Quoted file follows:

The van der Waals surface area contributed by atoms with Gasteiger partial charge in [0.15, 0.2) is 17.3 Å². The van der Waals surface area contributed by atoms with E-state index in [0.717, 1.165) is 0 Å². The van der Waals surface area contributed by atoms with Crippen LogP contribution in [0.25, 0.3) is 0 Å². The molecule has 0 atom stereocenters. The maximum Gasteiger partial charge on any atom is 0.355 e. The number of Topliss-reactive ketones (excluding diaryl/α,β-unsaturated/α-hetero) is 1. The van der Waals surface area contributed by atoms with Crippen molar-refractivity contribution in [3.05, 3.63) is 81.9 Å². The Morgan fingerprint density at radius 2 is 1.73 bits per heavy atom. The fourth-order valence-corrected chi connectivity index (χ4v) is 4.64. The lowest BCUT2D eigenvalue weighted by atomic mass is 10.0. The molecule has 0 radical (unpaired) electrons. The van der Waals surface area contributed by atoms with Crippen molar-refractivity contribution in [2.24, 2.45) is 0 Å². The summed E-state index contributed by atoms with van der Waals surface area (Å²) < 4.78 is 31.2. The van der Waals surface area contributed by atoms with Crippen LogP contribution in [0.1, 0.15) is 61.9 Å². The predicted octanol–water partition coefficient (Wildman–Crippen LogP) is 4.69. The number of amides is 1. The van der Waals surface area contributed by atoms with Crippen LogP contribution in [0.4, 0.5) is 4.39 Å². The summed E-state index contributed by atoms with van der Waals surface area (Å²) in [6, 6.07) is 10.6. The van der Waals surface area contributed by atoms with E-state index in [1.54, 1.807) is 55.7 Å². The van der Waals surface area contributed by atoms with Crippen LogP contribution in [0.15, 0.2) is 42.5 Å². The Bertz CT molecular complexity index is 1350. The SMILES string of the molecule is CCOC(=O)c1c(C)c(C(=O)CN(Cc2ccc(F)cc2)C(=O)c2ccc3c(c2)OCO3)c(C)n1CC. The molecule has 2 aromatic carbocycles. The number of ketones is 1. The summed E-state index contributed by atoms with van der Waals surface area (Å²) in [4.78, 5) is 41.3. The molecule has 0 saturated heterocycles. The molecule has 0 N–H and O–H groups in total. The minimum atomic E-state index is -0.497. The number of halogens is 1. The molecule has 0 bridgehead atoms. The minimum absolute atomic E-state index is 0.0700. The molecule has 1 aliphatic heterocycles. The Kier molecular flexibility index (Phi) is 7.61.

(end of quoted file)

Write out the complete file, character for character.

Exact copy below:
The van der Waals surface area contributed by atoms with Gasteiger partial charge in [0.15, 0.2) is 17.3 Å². The van der Waals surface area contributed by atoms with E-state index in [0.717, 1.165) is 0 Å². The van der Waals surface area contributed by atoms with Crippen LogP contribution in [0.25, 0.3) is 0 Å². The molecule has 0 atom stereocenters. The maximum Gasteiger partial charge on any atom is 0.355 e. The number of Topliss-reactive ketones (excluding diaryl/α,β-unsaturated/α-hetero) is 1. The van der Waals surface area contributed by atoms with Crippen molar-refractivity contribution in [3.05, 3.63) is 81.9 Å². The Morgan fingerprint density at radius 2 is 1.73 bits per heavy atom. The fourth-order valence-corrected chi connectivity index (χ4v) is 4.64. The lowest BCUT2D eigenvalue weighted by atomic mass is 10.0. The molecule has 0 radical (unpaired) electrons. The van der Waals surface area contributed by atoms with Crippen molar-refractivity contribution in [2.24, 2.45) is 0 Å². The summed E-state index contributed by atoms with van der Waals surface area (Å²) < 4.78 is 31.2. The van der Waals surface area contributed by atoms with Crippen LogP contribution in [0.1, 0.15) is 61.9 Å². The predicted octanol–water partition coefficient (Wildman–Crippen LogP) is 4.69. The number of amides is 1. The van der Waals surface area contributed by atoms with Crippen LogP contribution in [0.4, 0.5) is 4.39 Å². The summed E-state index contributed by atoms with van der Waals surface area (Å²) in [6, 6.07) is 10.6. The van der Waals surface area contributed by atoms with E-state index in [1.54, 1.807) is 55.7 Å². The van der Waals surface area contributed by atoms with Crippen LogP contribution in [0.15, 0.2) is 42.5 Å². The Bertz CT molecular complexity index is 1350. The SMILES string of the molecule is CCOC(=O)c1c(C)c(C(=O)CN(Cc2ccc(F)cc2)C(=O)c2ccc3c(c2)OCO3)c(C)n1CC. The molecule has 2 aromatic carbocycles. The number of ketones is 1. The summed E-state index contributed by atoms with van der Waals surface area (Å²) in [4.78, 5) is 41.3. The molecule has 0 saturated heterocycles. The molecule has 0 N–H and O–H groups in total. The minimum atomic E-state index is -0.497. The number of halogens is 1. The molecule has 0 bridgehead atoms. The minimum absolute atomic E-state index is 0.0700. The molecule has 1 aliphatic heterocycles. The Kier molecular flexibility index (Phi) is 7.61.